the "W" key in the Baudot, TORG-11 or ARQ-E3 decoding modules.  What
happens then, is that instead of seeing rows of numbers like

31217 80027 38384 99/// 28437 49262...

You will see all this information decoded in real-time on the screen.
The SYNOP option can decode all AAXX and BBXX meteo information and the
decoded reports can also be captured in dBase file format for later
loading into a database or spreadsheet.

Advanced Features

Having looked at the basic capabilities and operation of the Code 30,
it's time to consider some of the advanced tools, those that make the
product more than just a decoder.  It is these tools that offer
possibilties way beyond conventional decoding tasks, allowing the user
to study the composition of signals, and thereby determining how they
are "put together".  The main tools are the:

* Character Analysis modules
* Oscilloscopes
* Phase Analysis modules
* Demodulators
* Bit Buffer
* Correlation modules
* Waterfall module
* Bit Analysis modules
* Signal Generator module

I haven't listed all of the analysis tools here, but these are the most
commonly used, and most useful ones.

As you will see, one of the great differentiators between Code 30 and
other decoders, is its ability to demodulate and analyse both frequency
and phase modulated signals.

The Character Analysis Modules

Character analysis can be accomplished through these modules.  Once you
have used the other analysis tools to determine the essential parameters
of a signal such as its speed and shift (via the Speed-Shift module) and
repetition cycle (via the Correlation modules), character analysis can
be used to find out exactly which "alphabet" the system uses.  These
alphabets are defined by international standards and the Code 30 knows
how to deal with most; ITA2, 2P, 3, 5 and CCIR476 for example.

Two different character analysis modules are provided, one for duplex
signals, the other for simplex.  Having set the appropriate speed,
shift, and repetition rates in the module, it will show a number of
lines of characters constantly changing.  By selecting different
aplhabets and other parameters such as parity and bit interleaving, one
should eventually spot "clean" text received on one of the lines.  Once
this happens, you know you've found the alphabet used.


The Code 30 offers 2 real-time oscilloscopes.  One measures frequency
against time, the other, phase against time.  Therefore, according to
whether the signal under examination is phase or frequency modulated,
one can determine its essential timing characteristics.  For example,
having tuned into a SITOR-A station, with the frequency oscilloscope,
one can clearly measure the timing cycle employed.  Obviously, to cope
with signals of differing speed, the 'scopes timebase may be changed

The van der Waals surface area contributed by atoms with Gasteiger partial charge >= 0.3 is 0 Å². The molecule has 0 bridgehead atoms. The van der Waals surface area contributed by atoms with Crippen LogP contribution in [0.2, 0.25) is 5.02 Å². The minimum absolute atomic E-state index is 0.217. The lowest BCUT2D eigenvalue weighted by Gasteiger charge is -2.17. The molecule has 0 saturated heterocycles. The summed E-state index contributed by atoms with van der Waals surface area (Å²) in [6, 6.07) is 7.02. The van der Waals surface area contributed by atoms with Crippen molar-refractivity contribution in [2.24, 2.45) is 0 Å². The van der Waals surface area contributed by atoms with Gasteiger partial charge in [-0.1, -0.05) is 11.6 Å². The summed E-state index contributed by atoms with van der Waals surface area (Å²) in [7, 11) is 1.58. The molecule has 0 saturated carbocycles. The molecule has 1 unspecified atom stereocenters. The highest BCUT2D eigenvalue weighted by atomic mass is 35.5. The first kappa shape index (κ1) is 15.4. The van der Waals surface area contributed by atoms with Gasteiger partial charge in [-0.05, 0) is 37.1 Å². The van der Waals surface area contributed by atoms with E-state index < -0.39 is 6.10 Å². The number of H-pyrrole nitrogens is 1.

easily by use of the + and - keys.

Phase Analysis Modules

As I have mentioned before, being able to deal with phase modulated
signals is something rarely found on other decoders.  Code 30 contains
three main tools for examining phase characteristics;

* The Phase Spectrum Analyser
* The Phase Plane
* The Phase Oscilloscope

The first of these tools acts in much the same way as the Audio Spectrum
Analyser (see above), but is, of course, sensitive to phase changes in
signals, as well as frequency.  The Phase Oscilloscope, I've dealt with
above, so what does the Phase Plane Module do?  If any of you have come
across a vector 'scope, you'll know just what the Phase Plane module
looks like.

Imagine a circle, marked like a compass rose from 0 to 360 degrees, with
a point at the centre of the circle.  Amplitude variations in the signal
received will cause a dot within the circle to move away from the centre
spot.  The larger the amplitude, the larger the distance from the
centre.  A difference in frequency from the decoder's centre frequency
will cause a dot to move in rotation around the centre spot.  The larger
the frequency offset, the faster the rotation.  Through this simple
method, phase modulated signals can be examined.


Since Code 30 can demodulate both frequency and phase modulated signals,
you probably won't be surprised to hear that there are quite a few
variations available.  The demodulator can be set to one of:

OOK    On-Off Keying
FEK    Frequency Exchange Keying
FSK    Frequency Shift Keying
2DPSK  Binary Differential Phase Shift Keying
4DPSK  Quarternary Differential Phase Shift Keying

Each type of demodulator has its own merits and disadvantages, and the
manual explains when it is best to use which.  A number of different
triggering methods are selectable too -- Mark, Space or Level decoding